Cucumber & Borage Flower G&T (and a blog birthday)

by Maja Lukic


Veggies & Gin was a year old as of July 22. Did I miss this significant event in the life of my blog because, on that particular day, I was sitting on a beach in Puerto Rico with a little F. Scott Fitz and iced drink in hand? Possibly. But we've already established that I'm a lazy dilettante of a food blogger. 

In any event, to celebrate the belated blog birthday, I made some cooling gin cocktails. This seems appropriate because the idea for starting this blog probably has its origins in a glass of gin on some slow balmy night last summer. 

On vacation last week, I enjoyed days and nights of sweltering gin weather but because rum is king in the Caribbean, I had to wait until I was back in New York to indulge in this gin and cucumber combination. And, by the way, I'm going on record now to claim that I coined the phrase "gin weather" a few years back. If you'd like to dispute that, go ahead--please use the contact form. 

The cucumbers here are of the slim, spindly Asian burpless variety (the name derives from the fact that these varieties contain little to no cucurbitacin, a compound that produces a bitter flavor in other cucumbers and impacts indigestion in some people). If you see them at the market, don't pass them up. They're sweet and fragrant with no trace of bitterness. The thin skin can be prickly but becomes smooth after a good scrub under cold running water. 

And then I was doing my usual run at the market a few weekends ago when I saw these pretty blue and lilac star-shaped Borage flowers. Predictably, I was determined to buy them long before the girls at the stand informed me that Borage flowers taste like cucumbers. They didn't lie, by the way--Borage has a clean, fresh flavor, and plays well in fresh salads or anywhere cucumbers are welcome. The color disparity is due to the age of the flowers--Borage flowers are pale pink/violet when they first open but deepen into twilight blue as they mature. I've also since learned that Borage has healing properties, though I wouldn't assume those benefits hold strong in the presence of clear spirits.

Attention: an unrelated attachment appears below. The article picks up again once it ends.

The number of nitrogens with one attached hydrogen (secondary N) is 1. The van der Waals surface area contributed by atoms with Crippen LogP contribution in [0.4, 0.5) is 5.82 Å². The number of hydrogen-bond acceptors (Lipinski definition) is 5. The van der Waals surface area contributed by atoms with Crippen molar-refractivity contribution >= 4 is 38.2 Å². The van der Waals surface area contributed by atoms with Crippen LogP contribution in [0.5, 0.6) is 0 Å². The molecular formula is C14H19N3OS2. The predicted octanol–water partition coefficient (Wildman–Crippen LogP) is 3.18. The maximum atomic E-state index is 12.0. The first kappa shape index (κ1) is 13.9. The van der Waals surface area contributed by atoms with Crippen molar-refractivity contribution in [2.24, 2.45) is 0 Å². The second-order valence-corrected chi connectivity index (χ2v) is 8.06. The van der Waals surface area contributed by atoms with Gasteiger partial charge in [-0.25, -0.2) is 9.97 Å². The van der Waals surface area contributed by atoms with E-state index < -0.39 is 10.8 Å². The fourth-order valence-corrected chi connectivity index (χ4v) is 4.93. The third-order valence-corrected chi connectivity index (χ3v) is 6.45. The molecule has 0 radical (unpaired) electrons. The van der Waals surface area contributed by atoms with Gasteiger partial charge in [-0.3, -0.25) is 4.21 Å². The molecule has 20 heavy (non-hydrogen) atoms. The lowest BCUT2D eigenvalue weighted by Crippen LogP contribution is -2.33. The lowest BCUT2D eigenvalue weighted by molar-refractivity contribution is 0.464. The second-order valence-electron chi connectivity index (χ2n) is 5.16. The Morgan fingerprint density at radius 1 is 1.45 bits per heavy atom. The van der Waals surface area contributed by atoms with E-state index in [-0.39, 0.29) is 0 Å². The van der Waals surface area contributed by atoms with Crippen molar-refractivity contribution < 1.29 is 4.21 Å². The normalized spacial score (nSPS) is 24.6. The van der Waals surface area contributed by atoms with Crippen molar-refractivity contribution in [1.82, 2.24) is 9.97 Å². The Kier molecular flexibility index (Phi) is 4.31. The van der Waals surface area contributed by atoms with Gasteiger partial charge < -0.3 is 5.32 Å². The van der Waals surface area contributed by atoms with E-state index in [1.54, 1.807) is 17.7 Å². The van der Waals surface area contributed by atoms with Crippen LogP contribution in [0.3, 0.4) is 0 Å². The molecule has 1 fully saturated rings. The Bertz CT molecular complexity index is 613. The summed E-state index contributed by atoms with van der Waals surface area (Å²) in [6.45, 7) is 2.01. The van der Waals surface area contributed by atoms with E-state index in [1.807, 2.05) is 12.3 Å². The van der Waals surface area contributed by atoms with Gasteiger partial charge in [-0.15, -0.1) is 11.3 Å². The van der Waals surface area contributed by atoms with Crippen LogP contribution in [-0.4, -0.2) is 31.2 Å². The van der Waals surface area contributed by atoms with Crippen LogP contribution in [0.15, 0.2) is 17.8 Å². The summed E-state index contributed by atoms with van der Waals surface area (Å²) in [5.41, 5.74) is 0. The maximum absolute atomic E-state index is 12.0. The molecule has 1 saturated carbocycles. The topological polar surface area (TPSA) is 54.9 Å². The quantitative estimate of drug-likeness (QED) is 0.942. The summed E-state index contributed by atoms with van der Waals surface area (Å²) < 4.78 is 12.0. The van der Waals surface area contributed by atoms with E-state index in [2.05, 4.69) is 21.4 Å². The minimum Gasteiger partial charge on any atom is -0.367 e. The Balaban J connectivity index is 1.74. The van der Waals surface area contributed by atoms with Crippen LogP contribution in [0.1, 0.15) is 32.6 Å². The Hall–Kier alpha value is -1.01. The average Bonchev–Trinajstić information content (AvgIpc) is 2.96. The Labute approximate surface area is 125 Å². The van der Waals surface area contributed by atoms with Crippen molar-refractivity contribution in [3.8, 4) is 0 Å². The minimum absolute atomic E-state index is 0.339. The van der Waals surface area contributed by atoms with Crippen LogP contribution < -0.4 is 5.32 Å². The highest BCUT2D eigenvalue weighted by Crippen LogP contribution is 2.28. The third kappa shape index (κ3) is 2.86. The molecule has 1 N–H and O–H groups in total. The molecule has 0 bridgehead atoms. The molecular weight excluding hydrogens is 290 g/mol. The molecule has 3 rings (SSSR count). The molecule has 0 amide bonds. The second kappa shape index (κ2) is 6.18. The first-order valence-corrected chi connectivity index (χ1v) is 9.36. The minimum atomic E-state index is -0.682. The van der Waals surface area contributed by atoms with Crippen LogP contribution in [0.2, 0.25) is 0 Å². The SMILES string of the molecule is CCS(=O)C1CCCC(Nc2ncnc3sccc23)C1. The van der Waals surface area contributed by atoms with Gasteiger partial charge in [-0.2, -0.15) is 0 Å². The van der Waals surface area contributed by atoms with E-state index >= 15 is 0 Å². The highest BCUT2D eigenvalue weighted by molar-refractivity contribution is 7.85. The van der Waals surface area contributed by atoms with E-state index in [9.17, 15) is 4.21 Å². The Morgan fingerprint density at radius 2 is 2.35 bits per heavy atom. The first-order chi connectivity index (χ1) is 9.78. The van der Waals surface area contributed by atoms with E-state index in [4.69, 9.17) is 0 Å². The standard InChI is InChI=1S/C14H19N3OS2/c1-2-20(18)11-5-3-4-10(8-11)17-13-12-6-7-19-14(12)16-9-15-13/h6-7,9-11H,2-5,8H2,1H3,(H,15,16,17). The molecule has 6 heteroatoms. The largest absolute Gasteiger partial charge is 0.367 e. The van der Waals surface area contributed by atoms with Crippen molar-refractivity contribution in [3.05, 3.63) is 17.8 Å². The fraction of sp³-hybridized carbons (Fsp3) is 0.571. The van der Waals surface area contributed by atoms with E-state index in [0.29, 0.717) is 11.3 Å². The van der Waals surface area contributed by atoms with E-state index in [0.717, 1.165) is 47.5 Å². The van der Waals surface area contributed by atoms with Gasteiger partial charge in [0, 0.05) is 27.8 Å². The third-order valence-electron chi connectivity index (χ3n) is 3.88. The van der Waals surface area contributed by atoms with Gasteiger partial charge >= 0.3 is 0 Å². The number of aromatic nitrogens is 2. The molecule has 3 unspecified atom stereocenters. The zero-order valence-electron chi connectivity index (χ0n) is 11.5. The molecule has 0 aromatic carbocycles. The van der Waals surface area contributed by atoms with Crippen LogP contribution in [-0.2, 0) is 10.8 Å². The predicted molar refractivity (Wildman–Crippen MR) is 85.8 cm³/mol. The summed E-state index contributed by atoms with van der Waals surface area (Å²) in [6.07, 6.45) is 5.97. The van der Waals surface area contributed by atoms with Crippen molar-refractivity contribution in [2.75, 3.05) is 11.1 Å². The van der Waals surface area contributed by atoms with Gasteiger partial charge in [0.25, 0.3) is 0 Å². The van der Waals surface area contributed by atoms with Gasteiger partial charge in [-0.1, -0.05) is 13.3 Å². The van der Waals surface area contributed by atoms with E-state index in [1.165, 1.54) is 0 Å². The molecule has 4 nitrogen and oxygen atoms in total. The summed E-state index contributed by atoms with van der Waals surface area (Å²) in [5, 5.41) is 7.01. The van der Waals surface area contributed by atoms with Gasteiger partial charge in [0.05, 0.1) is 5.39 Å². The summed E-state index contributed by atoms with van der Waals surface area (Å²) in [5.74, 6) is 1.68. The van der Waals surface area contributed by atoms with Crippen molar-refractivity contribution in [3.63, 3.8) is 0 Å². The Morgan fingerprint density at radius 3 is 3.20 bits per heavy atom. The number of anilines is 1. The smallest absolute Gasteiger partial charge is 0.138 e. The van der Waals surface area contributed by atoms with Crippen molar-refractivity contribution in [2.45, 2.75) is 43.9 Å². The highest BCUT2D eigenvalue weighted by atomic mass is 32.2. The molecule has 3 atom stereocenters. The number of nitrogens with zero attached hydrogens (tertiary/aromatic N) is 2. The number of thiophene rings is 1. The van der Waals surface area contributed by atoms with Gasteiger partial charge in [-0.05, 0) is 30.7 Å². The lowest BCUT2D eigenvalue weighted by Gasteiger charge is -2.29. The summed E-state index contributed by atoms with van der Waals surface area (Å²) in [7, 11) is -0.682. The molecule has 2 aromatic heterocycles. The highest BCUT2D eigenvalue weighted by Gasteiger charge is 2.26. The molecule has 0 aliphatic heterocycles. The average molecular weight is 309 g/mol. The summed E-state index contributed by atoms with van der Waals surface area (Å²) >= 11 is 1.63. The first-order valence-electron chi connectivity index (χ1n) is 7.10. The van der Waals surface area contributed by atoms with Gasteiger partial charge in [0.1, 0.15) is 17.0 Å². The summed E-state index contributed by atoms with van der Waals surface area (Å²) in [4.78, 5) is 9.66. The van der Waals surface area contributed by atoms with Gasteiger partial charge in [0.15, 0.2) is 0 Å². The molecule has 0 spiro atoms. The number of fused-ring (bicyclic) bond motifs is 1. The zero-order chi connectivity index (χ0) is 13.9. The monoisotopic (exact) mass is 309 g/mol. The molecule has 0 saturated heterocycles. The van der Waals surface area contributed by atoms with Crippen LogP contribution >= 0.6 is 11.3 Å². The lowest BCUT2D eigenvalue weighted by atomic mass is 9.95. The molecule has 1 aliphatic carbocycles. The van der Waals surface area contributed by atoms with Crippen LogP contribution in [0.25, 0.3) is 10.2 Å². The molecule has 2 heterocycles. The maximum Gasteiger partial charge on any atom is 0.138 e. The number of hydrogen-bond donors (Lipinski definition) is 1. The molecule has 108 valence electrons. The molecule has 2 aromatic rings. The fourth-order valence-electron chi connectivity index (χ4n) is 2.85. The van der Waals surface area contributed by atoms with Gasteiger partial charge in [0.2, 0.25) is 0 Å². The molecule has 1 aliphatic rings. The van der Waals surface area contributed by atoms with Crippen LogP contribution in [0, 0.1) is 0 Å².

The recipe itself is dead simple and requires no elaboration. You've handled a G&T with skill and grace before and I trust you can handle this one as well. One final note: with this interplay of cucumber flavors, I recommend using Hendrick's gin. Not because it's a special favorite of mine (which it is) but because Hendrick's has those lovely cucumber tones. 

Reflecting on this past year, it's been an interesting experience. My photography has improved from bad to less bad, I've upgraded to a serious camera, and I think I've been better at following instinct and inspiration when it comes to selecting and testing recipes (maybe). I still consider this blog a privilege (my lack of diligence notwithstanding) and a tremendous outlet for creative expression. Thanks for reading and thanks for the support!

Cucumber & Borage Flower Gin & Tonic 

Makes 1 cocktail

1 1/2 oz. gin (Hendrick's)

1/3 cup sliced, unpeeled burpless cucumbers

tonic water

Borage flowers

ice cubes, lime

Muddle cucumber slices in the bottom of a glass with a muddler or the back of a wooden spoon. Add ice and a handful of Borage flowers. Pour gin over top and top off the glass with tonic water. Stir and squeeze some fresh lime juice into the cocktail. 

Serve, garnished with additional Borage flowers, if you wish.

Note: Use a decent brand of tonic--anything too harsh and acerbic will overwhelm the cucumber.